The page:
Outsourcing’s booming business
Originaly published in ISOfocus www.iso.org/isofocus
Outsourcing is a good business strategy. It improves efficiency, cuts costs, speeds up product development, and allows companies to focus on their “core competencies.” And with help from a new ISO standard, the future is looking bright.
To many people, outsourcing is a frightening proposition. Yet this new business model, which has been adopted worldwide across both the private and the public sectors, provides multiple benefits. It enables an organization to achieve business objectives, add value, tap into a resource base and mitigate risk. In other words, from individual items all the way to systems management, choosing to use external providers allows the company or organization outsourcing a job (the “client”) to focus on what it does best.
To many people, outsourcing is a frightening proposition. Yet this new business model, which has been adopted worldwide across both the private and the public sectors, provides multiple benefits.
While the common public stereotype of outsourcing may be to make financial savings by taking advantage of lower-cost labour in another country (known as “offshoring”), outsourcing can be domestic as well as foreign. It can also give the client access to expertise and to a level of productivity not available in house. When a skills or production deficit exists (frequently in information technology) and the service provider can furnish a remedy, an outsourcing solution can meet the needs of both parties.
Statistics on the subject are an eye-opener. Accounting and consultancy firm Deloitte recently published its 2014 Global Outsourcing and Insourcing Survey, which covers the political implications, regulations, outsourcing destinations, technology and vendor management. For example, the udemy.com platform for online courses published some revealing statistics for 2013. In that year, 43 % of the IT sector had been outsourced. This jumped to 60 % in one year. Deloitte also predicts outsourcing will continue to expand at rates of 12 % to 26 % across the functions analysed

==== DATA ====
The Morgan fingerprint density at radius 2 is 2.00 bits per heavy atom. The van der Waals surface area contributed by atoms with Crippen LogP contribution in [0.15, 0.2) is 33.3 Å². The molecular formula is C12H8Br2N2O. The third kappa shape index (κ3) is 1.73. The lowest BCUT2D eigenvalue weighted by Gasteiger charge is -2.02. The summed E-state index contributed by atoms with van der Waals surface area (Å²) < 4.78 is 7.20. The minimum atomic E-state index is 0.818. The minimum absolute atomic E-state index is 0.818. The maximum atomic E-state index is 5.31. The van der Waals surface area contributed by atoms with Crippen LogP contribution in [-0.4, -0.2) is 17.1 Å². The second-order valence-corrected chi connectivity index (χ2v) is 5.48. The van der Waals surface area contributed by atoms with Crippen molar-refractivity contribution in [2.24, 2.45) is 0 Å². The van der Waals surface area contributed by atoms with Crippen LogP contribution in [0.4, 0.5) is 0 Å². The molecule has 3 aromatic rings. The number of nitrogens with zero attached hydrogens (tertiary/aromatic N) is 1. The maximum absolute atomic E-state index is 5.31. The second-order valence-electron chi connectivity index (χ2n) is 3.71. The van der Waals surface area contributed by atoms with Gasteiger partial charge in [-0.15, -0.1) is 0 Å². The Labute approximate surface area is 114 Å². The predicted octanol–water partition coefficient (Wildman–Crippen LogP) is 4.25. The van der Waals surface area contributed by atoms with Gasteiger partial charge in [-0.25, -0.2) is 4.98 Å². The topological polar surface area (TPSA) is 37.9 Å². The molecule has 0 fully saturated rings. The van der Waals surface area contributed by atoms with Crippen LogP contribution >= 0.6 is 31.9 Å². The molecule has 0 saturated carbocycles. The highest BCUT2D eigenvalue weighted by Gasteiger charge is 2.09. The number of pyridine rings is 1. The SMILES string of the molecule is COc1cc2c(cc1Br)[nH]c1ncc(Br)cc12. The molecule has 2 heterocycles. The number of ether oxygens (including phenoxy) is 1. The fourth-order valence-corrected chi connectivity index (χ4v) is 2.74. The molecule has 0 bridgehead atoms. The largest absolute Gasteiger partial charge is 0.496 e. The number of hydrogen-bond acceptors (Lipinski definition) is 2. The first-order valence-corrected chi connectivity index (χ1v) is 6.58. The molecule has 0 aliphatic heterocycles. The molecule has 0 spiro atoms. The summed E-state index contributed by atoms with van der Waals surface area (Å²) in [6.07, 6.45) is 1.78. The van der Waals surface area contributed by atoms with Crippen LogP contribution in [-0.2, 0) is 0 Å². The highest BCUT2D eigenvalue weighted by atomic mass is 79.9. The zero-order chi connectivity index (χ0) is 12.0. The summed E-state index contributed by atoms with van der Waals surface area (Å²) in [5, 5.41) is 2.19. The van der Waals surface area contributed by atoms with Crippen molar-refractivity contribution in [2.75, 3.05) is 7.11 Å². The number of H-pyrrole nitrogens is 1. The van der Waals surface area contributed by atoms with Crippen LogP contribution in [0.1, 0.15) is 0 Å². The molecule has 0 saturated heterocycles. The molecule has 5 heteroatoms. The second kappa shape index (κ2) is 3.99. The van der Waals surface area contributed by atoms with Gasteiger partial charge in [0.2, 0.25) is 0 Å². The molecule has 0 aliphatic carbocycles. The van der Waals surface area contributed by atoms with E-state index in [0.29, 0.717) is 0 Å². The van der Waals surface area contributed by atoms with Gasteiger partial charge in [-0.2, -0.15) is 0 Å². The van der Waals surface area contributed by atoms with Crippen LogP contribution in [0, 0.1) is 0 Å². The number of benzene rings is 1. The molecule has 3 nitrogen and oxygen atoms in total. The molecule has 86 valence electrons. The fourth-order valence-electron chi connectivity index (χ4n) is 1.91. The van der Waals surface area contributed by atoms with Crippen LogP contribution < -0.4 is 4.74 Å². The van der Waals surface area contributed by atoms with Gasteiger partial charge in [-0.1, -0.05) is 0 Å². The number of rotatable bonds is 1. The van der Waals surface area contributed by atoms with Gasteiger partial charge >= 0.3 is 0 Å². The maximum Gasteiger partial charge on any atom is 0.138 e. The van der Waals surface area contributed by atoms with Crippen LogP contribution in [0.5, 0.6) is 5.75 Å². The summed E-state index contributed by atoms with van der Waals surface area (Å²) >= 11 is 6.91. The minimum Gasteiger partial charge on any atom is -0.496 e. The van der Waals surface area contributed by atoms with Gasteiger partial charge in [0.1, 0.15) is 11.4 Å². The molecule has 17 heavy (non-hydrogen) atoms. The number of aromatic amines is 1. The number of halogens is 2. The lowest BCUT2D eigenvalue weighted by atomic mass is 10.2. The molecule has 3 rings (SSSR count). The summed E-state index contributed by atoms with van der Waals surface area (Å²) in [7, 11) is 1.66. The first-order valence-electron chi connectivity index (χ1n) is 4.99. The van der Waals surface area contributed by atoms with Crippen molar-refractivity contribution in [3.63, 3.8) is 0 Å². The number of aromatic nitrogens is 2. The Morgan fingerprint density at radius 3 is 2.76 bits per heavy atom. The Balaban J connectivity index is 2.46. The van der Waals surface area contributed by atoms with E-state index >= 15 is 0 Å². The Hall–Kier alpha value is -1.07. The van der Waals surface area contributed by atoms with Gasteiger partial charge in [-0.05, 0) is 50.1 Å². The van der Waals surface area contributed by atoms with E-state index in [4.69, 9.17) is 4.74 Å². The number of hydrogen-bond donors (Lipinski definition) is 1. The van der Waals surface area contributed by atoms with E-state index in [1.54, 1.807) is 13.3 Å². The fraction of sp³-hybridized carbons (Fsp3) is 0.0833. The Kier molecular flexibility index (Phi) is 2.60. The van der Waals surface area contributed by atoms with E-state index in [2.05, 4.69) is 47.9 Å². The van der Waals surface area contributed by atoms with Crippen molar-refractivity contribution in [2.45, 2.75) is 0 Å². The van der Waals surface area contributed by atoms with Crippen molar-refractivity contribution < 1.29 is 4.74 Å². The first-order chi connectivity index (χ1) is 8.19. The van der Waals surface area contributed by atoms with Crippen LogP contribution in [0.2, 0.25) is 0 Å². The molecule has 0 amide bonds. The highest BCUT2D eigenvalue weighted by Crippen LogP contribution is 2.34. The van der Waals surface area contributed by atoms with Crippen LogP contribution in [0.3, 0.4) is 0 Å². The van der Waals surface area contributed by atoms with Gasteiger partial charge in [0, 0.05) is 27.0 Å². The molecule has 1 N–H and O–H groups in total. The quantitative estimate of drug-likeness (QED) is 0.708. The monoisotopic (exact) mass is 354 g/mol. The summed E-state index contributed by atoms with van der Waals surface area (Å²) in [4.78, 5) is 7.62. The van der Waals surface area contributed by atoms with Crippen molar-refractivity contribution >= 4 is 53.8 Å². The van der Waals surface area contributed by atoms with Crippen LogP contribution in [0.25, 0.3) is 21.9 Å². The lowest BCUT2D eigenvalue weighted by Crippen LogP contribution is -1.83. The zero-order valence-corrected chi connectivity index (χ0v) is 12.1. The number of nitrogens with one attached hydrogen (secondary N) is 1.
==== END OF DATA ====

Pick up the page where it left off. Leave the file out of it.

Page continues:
Economies of scale
Though the “father” of outsourcing may well be the early 19th-century British economist David Ricardo with his economic principle of “comparative advantage”, it was only in 1989 that imaging solutions company Eastman Kodak took the then revolutionary step of outsourcing its information technology systems.
Up until that time, the ideal model for business was a large and well-integrated company that owned, managed and directly controlled its assets. But large corporations found themselves unable to compete globally as bloated management structures hindered flexibility. Diversification became a rallying cry to broaden corporate bases and take advantage of economies of scale. For many large companies, this resulted in a strategy of concentrating on core business and competencies, identifying what was critical to the company’s future growth and what was not.
Assessing risk and reward
While outsourcing might appear to be an ideal solution for entities desirous of keeping overheads as low as possible and that infernal “head count” down, there are also perils to avoid.
Many studies have been carried out to examine the pros and cons of outsourcing. Booz Allen Hamilton, a leading
Savings typically result because the outsourcing supplier can access a cheaper, more flexible workforce and the latest, most efficient technology.
management and technology consultancy, issued a report in 2014 describing “a mixed report card on traditional outsourcing”. It nevertheless pointed out: “Savings typically result because the outsourcing supplier can access a cheaper, more flexible workforce and the latest, most efficient technology. Organizations claim that they achieve, on average, a 15 % cost reduction through outsourcing.”
Datamark Incorporated, which delivers enterprise content management services to Fortune 500 companies, backs these claims. In its 2014 White Paper, it performed single-year and multi-year cost analyses for “individual item” business process outsourcing decisions. Taking a representative sample from the businesses under study, Datamark found cost savings of 31 % on a single-year cost analysis, while a three-year study of the same sampled business showed savings of 33 %. This obviously represents a very significant decrease in expenditure for some businesses and gives impetus to others to follow this attractive business model.